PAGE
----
Can the Dutch almond Banket recipe be improved upon? Nope. Not a chance. BUT sometimes this fabulous pastry recipe can change SHAPE and that’s exactly what we’ve done. The buttery almond goodness is all still there but now we’re serving this Dutch goodie in a new bite-sized form.
If you’ve been making banket already, this recipe will be easy-peasy. If you haven’t worked up the courage to try this fabulous recipe, then this variation will be an easy introduction to the art of banket. (And just in case you’re REALLY new to this, BANKET is pronounced bahn-KET.)
For those of you who have made enough banket already this season to proceed on auto-pilot (you know who I’m talking about, Sarah Hoogeboom-Williams!) then simply use the dough and filling recipes you already make without needing to refer back to the recipe at every turn. For those of you who haven’t jumped on the banket train yet, here’s a scaled-down approach.
First, make your almond filling. This year, I don’t have any commercial almond paste in the house so I made my own. You can do this in a blender but a food processor really is the best tool for this.
Almond Paste Filling for Banket Bites
Process the following until smooth:
- 3 c. toasted almonds
- 3 c. sugar
- 4 eggs
- 3 t. almond extract
- 1/2 t. salt
- 2 t. lemon juice
Cover this filling and refrigerate until later. If you leave it sitting out where people can slick away at it, they WILL. So consider yourself warned.
The crust for Banket Bites is essentially the regular banket crust. This year, I’ve started making quarter-sized banket crust portions. Part of the reason for this is that it all fits into my Cuisinart food processor; I get a more consistent dough texture when I use the food processor to make the dough.
One fourth of the recipe for regular banket dough also conveniently makes 24 little bites in the mini-muffin tin that has 24 little mini muffin cups. For those of you using the traditional banket recipe, two sticks worth of dough = 1/4 dough recipe = 24 banket bites.
Quarter Portion Banket Dough
In a food processor, mix together
- 1 c. flour
- 1/4 t. baking powder
- 1/4 t. salt
- 1 stick (1/2 c.) very cold butter (I froze mine and chopped it into pieces)
Process until the butter and flour is crumbled together. STOP before it starts creaming the flour and butter.
While the food processor is running, very slowly drizzle in:
- 1/4 c. plus 1 t. ice water (I also used ice cold vodka with good success) (adjust the liquid if you need to. The dough should barely stick together)
If using a Kitchenaid mixer, mix the butter, flour, baking powder, and salt first, then drizzle in the ice water a little at a time, JUST until the dough forms a ball. (It might be a little less or a little more than 1/4 c., and it MUST be ice water.) If mixing by hand, cut the butter into the dry ingredients with a pastry cutter until all the butter is mixed in and the mixture is grainy. Then add the water a little at a time.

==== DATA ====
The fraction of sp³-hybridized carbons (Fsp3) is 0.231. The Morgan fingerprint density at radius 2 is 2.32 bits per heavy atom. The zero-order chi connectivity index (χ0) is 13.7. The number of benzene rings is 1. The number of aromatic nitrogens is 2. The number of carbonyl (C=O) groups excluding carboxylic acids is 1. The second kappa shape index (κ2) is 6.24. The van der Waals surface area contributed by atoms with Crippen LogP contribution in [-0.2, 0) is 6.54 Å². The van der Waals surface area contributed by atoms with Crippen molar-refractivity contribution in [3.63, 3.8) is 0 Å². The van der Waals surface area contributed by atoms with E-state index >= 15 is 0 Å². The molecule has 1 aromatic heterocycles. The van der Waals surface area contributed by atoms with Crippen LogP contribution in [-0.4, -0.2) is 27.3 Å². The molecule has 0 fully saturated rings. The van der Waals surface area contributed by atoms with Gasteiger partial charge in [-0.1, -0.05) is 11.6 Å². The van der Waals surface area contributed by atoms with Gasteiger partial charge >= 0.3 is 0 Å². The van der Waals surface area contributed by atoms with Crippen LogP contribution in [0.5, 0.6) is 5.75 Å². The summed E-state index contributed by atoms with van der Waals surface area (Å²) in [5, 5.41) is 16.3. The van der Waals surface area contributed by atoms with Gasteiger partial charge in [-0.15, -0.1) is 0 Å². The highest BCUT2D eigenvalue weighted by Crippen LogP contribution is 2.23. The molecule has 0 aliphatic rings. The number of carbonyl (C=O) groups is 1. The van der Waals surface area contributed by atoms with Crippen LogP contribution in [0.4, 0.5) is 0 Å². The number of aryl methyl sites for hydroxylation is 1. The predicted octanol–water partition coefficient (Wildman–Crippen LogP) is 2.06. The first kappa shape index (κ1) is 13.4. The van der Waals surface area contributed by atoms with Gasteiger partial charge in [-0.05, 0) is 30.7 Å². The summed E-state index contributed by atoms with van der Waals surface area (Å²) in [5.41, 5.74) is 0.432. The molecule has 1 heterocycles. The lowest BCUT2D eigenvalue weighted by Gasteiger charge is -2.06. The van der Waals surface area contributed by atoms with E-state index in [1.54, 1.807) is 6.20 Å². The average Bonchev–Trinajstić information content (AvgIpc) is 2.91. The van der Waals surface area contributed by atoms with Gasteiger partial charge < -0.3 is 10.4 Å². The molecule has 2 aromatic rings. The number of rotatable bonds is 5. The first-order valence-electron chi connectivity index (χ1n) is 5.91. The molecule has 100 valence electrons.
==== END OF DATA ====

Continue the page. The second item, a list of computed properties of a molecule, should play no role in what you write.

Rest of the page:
Roll the dough into an oblong. Fold it in thirds (fold the ends in 1/3 of the way) and let the dough rest in the fridge for at least 20 minutes.
Roll out into a strip again, and fold in thirds again. Let rest for at least 20 more minutes.
Roll out a third time in a strip, fold in thirds, let rest in fridge.
I had GREAT luck with doing all the rolling out BETWEEN two pieces of plastic wrap. This is another advantage to making quarter-sized batches of dough. I folded the plastic wrap over the top of the dough and rolled it out each time. This minimized mess and went very quickly.
After the last rest in the fridge, take out the dough. Cut it into 24 equal parts. (This is easier than it sounds; here’s how. Cut the dough in half. Cut each half in half and then half again. Cut the final pieces into thirds. You end up with little chunks of dough that are approximately 1 inch cubes. Preheat your oven to 450° now.
Place the cubes of pastry dough, one at a time, between two layers of plastic wrap and roll into 2.5 – 3 inch circles. Carefully peel each circle off the plastic wrap and tuck into the cups on the mini muffin pan.
Fill each muffin cup with a little less than a tablespoon of the almond filling. Top with a slivered almond.
Turn the oven down from 450° to 350° before you bake these little bites. Bake at 350° for about 20 minutes or until the flaky pastry crust is golden brown.
Here’s the practically magical part of these Banket Bites: remember the crusty bits of almond paste that overflow from the banket sticks when they’re baking? Those crusty bits are beautifully browned and so delicious when you pick them off the baking sheet. Well, the almond filling on each Banket Bite is just like those crusty overflows! Deeeeeelicious!
This recipe will, of course, work with regular almond paste prepared for banket and with regular dough. You can also use our recipe for making your own almond paste for this recipe. It works too.
The best part of this variation on banket, for me, is that they are really fun to give as gifts!
~~Come on over and visit us on Facebook and follow us on Twitter for the very latest in the Kitchen. Better yet, subscribe over in the sidebar to receive an email whenever we post something new here in the Kitchen.